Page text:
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Vokey adds High Bounce M Grind to WedgeWorks offerings

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Available today through WedgeWorks on Vokey.com: the High Bounce M Grind. Titleist tells us the call for a high bounce (10 degree) M-grind wedge came right from the pros, and eight staffers are currently gaming the wedge on the PGA Tour.

The 60.10 M offers players more bounce than the SM6 60.08 M, and the difference is most noticeable on full shots, Titleist says. “Diggers,” or players with a steeper angle of attack on full shots, who are looking for versatility around the green will be pleased with the new offering.

vokey-wedgeworks-m

As can be gleaned at a glance, the 50.10 M features Vokey’s Progressive Center of Gravity and TX4 groove technology, as well as a brushed chrome finish.

Here’s what wedge-making royalty Bob Vokey had to say about the High Bounce M:

“The High Bounce M is an incredible tool for Aaron (Vokey Tour Rep Aaron Dill) to have on the van to help those players who have a steep angle of attack and need a high bounce wedge, but at the same time want that versatility of the M grind around the greens. We started to hear the same type of request from a bunch of guys. They’d say, ‘I love the M Grind, but I’m catching my full and three-quarter shots heavy. The wedge is digging in the fairway.’ We took that feedback and made this wedge for them.”

And since we’re talking about WedgeWorks here: These wedges can be customized, including personalized stamping in up to eight characters and one of 12 paintfill colors. Golfers can also choose from a selection of shafts, grips, shaft bands and ferrules.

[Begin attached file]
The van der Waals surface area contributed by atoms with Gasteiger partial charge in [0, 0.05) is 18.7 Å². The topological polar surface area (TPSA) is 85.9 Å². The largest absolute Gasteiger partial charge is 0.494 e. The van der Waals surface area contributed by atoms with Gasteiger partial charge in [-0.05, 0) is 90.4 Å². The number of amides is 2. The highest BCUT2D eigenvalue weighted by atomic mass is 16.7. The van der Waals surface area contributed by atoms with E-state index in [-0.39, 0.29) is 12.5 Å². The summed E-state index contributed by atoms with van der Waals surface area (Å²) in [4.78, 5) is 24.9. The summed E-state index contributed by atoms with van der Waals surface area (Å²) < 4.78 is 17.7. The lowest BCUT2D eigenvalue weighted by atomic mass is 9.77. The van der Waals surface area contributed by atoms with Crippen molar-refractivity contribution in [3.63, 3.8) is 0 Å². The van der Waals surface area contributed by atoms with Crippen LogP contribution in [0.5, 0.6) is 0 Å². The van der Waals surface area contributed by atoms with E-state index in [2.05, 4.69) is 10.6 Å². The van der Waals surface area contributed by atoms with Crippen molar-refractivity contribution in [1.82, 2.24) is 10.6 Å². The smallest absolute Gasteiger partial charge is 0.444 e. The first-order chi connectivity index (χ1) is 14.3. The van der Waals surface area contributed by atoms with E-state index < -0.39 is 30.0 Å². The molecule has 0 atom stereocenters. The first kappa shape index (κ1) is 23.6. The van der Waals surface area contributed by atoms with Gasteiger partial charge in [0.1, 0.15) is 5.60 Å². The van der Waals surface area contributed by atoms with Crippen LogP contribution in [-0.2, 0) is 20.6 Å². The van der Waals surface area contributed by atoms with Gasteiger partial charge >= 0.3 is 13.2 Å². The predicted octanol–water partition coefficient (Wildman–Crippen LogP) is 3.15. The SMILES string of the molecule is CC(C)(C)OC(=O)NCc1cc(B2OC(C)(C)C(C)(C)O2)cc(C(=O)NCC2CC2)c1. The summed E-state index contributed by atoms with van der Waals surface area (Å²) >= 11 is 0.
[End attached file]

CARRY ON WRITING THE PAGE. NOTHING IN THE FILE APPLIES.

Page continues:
2016-M-Grind-450-2 (1)

Available through WedgeWorks on Vokey.com or by custom order, the High Bounce M retails for $195 — a price which includes custom BV Wings grip, custom shaft band, and up to 8 character stamping.

 

 

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13 Comments

13 Comments

  1. SV

    Sep 3, 2016 at 8:47 am

    I know I am dense, but how is anyone to make any sense about what you need with all of the different lofts and bounce options? I know, get fit, but I am not sure a fitter can make much sense of it either.

  2. JuNiOR

    Sep 2, 2016 at 12:53 am

    Offer the J Grind if possible WedgeWorks….you can make one with a K grind with trailing edge smoothed out 1/8 inch around the heel relief area.

    Si Woo Kim has an awesome one in the bag freaking phenomenal versatile tool to use for a 60

  3. Chad Bourne

    Sep 1, 2016 at 2:35 pm

    So they bent a 58 degree M grind two degrees, slapped new stamps on it, upcharged $45

  4. George

    Aug 31, 2016 at 5:57 pm

    just buy non OEM wedges you wont regret it

  5. 3PuttTerritory

    Aug 31, 2016 at 1:00 pm

    I did an edel wedge fitting and was fit for 22 degrees of bounce. Real talk.

    • Charlie

      Aug 31, 2016 at 1:07 pm

      Do you play the ball behind your back foot? What in the world?….

      • 3PuttTerritory

        Aug 31, 2016 at 7:08 pm

        A golf professional did once describe my swing as steep and angry, but this is not an outrageous number for an Edel wedge.

  6. Charlie

    Aug 31, 2016 at 12:15 pm

    So they took a 2* stronger wedge and bent it 2* weak? Couldn’t a player already order that?

  7. Joshuaplaysgolf

    Aug 31, 2016 at 11:55 am

    Can someone please offer some sort of explanation on why grinds are slow-released through Titleist…and why in the world some grinds are more expensive than others? It makes no sense to me. These can’t be new grinds they are developing, and it sure as heck can’t cost $45 more to make an M grind rather than an S grind. I’ve played a bunch of Titleist equipment for years, and for the most part, like the company, but this has always felt like an underhanded way of getting extra money out of their customers for really no reason.

    • Charlie

      Aug 31, 2016 at 1:20 pm

      That’s the industry now. Thin margins. Gotta get all they can, when they can.

  8. Nick

    Aug 31, 2016 at 11:53 am

    So….it’s basically the SM4 or SM5 which previously had more bounce and now it’s going to cost $195? Am I missing something?

  9. M-Dizzle

    Aug 31, 2016 at 11:14 am

    Team Titleist makes some great stuff but it’s getting a little ridiculous lately. Putters that run $410 because of a new name and 1 inch shorter and $195 wedge because “stampings”.

  10. Double Mocha Man

    Aug 31, 2016 at 10:13 am

    They don’t make a wedge that I can’t dig with… my divots are a greenskeeper’s nightmare.

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Equipment

Mizuno JPX 919 Tour Forged, 919 Forged, and 919 Hot Metal hit USGA’s conforming list